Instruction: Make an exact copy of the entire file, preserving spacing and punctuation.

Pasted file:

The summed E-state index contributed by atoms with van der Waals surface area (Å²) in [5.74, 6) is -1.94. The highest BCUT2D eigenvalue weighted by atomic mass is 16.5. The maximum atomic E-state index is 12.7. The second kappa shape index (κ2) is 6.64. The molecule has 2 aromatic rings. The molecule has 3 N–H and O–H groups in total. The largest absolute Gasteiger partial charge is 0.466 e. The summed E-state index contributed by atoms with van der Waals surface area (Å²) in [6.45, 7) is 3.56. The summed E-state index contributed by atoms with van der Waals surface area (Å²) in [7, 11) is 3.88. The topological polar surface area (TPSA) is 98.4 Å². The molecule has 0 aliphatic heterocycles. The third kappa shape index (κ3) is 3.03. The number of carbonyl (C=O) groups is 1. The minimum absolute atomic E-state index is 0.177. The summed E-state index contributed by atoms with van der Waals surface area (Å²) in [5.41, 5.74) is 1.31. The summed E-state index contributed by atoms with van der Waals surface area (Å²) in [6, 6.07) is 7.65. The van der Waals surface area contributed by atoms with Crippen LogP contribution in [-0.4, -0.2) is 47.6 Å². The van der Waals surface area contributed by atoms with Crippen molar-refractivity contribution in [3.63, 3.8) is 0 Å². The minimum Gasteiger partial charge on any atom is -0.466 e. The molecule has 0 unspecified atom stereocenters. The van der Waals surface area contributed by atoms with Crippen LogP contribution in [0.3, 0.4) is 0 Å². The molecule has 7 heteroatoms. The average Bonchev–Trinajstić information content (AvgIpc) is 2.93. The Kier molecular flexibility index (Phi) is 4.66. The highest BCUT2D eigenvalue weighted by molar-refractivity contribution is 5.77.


The summed E-state index contributed by atoms with van der Waals surface area (Å²) in [5.74, 6) is -1.94. The highest BCUT2D eigenvalue weighted by atomic mass is 16.5. The maximum atomic E-state index is 12.7. The second kappa shape index (κ2) is 6.64. The molecule has 2 aromatic rings. The molecule has 3 N–H and O–H groups in total. The largest absolute Gasteiger partial charge is 0.466 e. The summed E-state index contributed by atoms with van der Waals surface area (Å²) in [6.45, 7) is 3.56. The summed E-state index contributed by atoms with van der Waals surface area (Å²) in [7, 11) is 3.88. The topological polar surface area (TPSA) is 98.4 Å². The molecule has 0 aliphatic heterocycles. The third kappa shape index (κ3) is 3.03. The number of carbonyl (C=O) groups is 1. The minimum absolute atomic E-state index is 0.177. The summed E-state index contributed by atoms with van der Waals surface area (Å²) in [5.41, 5.74) is 1.31. The summed E-state index contributed by atoms with van der Waals surface area (Å²) in [6, 6.07) is 7.65. The van der Waals surface area contributed by atoms with Crippen LogP contribution in [-0.4, -0.2) is 47.6 Å². The van der Waals surface area contributed by atoms with Crippen molar-refractivity contribution in [3.63, 3.8) is 0 Å². The minimum Gasteiger partial charge on any atom is -0.466 e. The molecule has 0 unspecified atom stereocenters. The van der Waals surface area contributed by atoms with Crippen LogP contribution in [0.3, 0.4) is 0 Å². The molecule has 7 heteroatoms. The average Bonchev–Trinajstić information content (AvgIpc) is 2.93. The Kier molecular flexibility index (Phi) is 4.66. The highest BCUT2D eigenvalue weighted by molar-refractivity contribution is 5.77.